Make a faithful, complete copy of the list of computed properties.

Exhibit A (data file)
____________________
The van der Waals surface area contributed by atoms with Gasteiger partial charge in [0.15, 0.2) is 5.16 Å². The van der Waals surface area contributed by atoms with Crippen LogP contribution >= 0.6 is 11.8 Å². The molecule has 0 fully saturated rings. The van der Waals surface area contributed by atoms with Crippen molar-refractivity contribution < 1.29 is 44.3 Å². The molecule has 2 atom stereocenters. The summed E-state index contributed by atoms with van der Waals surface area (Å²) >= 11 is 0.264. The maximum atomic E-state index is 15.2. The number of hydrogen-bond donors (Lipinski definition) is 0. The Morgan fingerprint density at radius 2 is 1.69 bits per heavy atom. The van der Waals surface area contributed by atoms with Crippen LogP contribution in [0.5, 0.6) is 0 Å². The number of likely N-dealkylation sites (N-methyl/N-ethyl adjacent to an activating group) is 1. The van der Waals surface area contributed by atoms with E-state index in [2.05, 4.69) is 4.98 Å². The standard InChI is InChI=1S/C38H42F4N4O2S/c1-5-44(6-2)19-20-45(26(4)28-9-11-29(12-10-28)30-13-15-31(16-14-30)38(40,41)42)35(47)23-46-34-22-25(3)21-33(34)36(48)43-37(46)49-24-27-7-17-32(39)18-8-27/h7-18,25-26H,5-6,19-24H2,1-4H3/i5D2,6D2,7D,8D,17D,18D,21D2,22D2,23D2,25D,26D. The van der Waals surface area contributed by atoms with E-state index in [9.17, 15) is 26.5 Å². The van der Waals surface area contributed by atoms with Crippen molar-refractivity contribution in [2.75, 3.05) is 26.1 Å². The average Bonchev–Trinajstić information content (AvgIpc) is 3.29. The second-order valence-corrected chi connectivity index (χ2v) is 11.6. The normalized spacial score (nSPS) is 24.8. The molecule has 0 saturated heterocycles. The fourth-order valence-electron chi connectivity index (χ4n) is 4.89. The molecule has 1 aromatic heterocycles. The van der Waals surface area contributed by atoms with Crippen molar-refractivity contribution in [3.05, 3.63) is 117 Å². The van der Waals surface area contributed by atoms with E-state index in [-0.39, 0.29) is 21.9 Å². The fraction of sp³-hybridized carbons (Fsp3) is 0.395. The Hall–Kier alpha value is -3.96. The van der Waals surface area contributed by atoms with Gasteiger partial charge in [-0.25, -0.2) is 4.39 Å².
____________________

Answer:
The van der Waals surface area contributed by atoms with Gasteiger partial charge in [0.15, 0.2) is 5.16 Å². The van der Waals surface area contributed by atoms with Crippen LogP contribution >= 0.6 is 11.8 Å². The molecule has 0 fully saturated rings. The van der Waals surface area contributed by atoms with Crippen molar-refractivity contribution < 1.29 is 44.3 Å². The molecule has 2 atom stereocenters. The summed E-state index contributed by atoms with van der Waals surface area (Å²) >= 11 is 0.264. The maximum atomic E-state index is 15.2. The number of hydrogen-bond donors (Lipinski definition) is 0. The Morgan fingerprint density at radius 2 is 1.69 bits per heavy atom. The van der Waals surface area contributed by atoms with Crippen LogP contribution in [0.5, 0.6) is 0 Å². The number of likely N-dealkylation sites (N-methyl/N-ethyl adjacent to an activating group) is 1. The van der Waals surface area contributed by atoms with E-state index in [2.05, 4.69) is 4.98 Å². The standard InChI is InChI=1S/C38H42F4N4O2S/c1-5-44(6-2)19-20-45(26(4)28-9-11-29(12-10-28)30-13-15-31(16-14-30)38(40,41)42)35(47)23-46-34-22-25(3)21-33(34)36(48)43-37(46)49-24-27-7-17-32(39)18-8-27/h7-18,25-26H,5-6,19-24H2,1-4H3/i5D2,6D2,7D,8D,17D,18D,21D2,22D2,23D2,25D,26D. The van der Waals surface area contributed by atoms with E-state index in [9.17, 15) is 26.5 Å². The van der Waals surface area contributed by atoms with Crippen molar-refractivity contribution in [2.75, 3.05) is 26.1 Å². The average Bonchev–Trinajstić information content (AvgIpc) is 3.29. The second-order valence-corrected chi connectivity index (χ2v) is 11.6. The normalized spacial score (nSPS) is 24.8. The molecule has 0 saturated heterocycles. The fourth-order valence-electron chi connectivity index (χ4n) is 4.89. The molecule has 1 aromatic heterocycles. The van der Waals surface area contributed by atoms with Crippen molar-refractivity contribution in [3.05, 3.63) is 117 Å². The van der Waals surface area contributed by atoms with E-state index in [-0.39, 0.29) is 21.9 Å². The fraction of sp³-hybridized carbons (Fsp3) is 0.395. The Hall–Kier alpha value is -3.96. The van der Waals surface area contributed by atoms with Gasteiger partial charge in [-0.25, -0.2) is 4.39 Å².